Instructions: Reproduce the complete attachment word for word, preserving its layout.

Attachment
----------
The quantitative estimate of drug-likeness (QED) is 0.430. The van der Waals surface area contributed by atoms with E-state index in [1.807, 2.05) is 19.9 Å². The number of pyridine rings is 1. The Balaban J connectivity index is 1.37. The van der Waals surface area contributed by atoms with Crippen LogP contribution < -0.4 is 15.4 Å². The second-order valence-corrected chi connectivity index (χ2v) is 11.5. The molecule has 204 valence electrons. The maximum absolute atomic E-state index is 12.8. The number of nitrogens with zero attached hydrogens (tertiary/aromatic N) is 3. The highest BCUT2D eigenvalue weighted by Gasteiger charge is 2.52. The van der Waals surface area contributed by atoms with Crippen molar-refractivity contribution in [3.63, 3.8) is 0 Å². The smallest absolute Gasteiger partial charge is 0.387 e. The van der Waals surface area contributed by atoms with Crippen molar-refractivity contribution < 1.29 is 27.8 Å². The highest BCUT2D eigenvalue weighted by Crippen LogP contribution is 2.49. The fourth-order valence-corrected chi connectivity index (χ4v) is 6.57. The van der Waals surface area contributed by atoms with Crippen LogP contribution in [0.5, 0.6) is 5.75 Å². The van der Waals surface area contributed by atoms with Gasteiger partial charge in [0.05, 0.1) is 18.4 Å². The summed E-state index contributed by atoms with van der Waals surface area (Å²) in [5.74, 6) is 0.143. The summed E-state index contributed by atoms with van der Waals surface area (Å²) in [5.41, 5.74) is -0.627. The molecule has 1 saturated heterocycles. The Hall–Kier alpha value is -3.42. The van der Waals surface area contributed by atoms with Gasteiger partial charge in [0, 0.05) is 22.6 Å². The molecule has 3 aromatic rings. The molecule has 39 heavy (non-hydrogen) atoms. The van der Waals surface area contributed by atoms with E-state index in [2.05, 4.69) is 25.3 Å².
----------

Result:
The quantitative estimate of drug-likeness (QED) is 0.430. The van der Waals surface area contributed by atoms with E-state index in [1.807, 2.05) is 19.9 Å². The number of pyridine rings is 1. The Balaban J connectivity index is 1.37. The van der Waals surface area contributed by atoms with Crippen LogP contribution < -0.4 is 15.4 Å². The second-order valence-corrected chi connectivity index (χ2v) is 11.5. The molecule has 204 valence electrons. The maximum absolute atomic E-state index is 12.8. The number of nitrogens with zero attached hydrogens (tertiary/aromatic N) is 3. The highest BCUT2D eigenvalue weighted by Gasteiger charge is 2.52. The van der Waals surface area contributed by atoms with Crippen molar-refractivity contribution in [3.63, 3.8) is 0 Å². The smallest absolute Gasteiger partial charge is 0.387 e. The van der Waals surface area contributed by atoms with Crippen molar-refractivity contribution < 1.29 is 27.8 Å². The highest BCUT2D eigenvalue weighted by Crippen LogP contribution is 2.49. The fourth-order valence-corrected chi connectivity index (χ4v) is 6.57. The van der Waals surface area contributed by atoms with Crippen LogP contribution in [0.5, 0.6) is 5.75 Å². The van der Waals surface area contributed by atoms with Gasteiger partial charge in [0.05, 0.1) is 18.4 Å². The summed E-state index contributed by atoms with van der Waals surface area (Å²) in [5.74, 6) is 0.143. The summed E-state index contributed by atoms with van der Waals surface area (Å²) in [5.41, 5.74) is -0.627. The molecule has 1 saturated heterocycles. The Hall–Kier alpha value is -3.42. The van der Waals surface area contributed by atoms with Gasteiger partial charge in [0, 0.05) is 22.6 Å². The molecule has 3 aromatic rings. The molecule has 39 heavy (non-hydrogen) atoms. The van der Waals surface area contributed by atoms with E-state index in [2.05, 4.69) is 25.3 Å².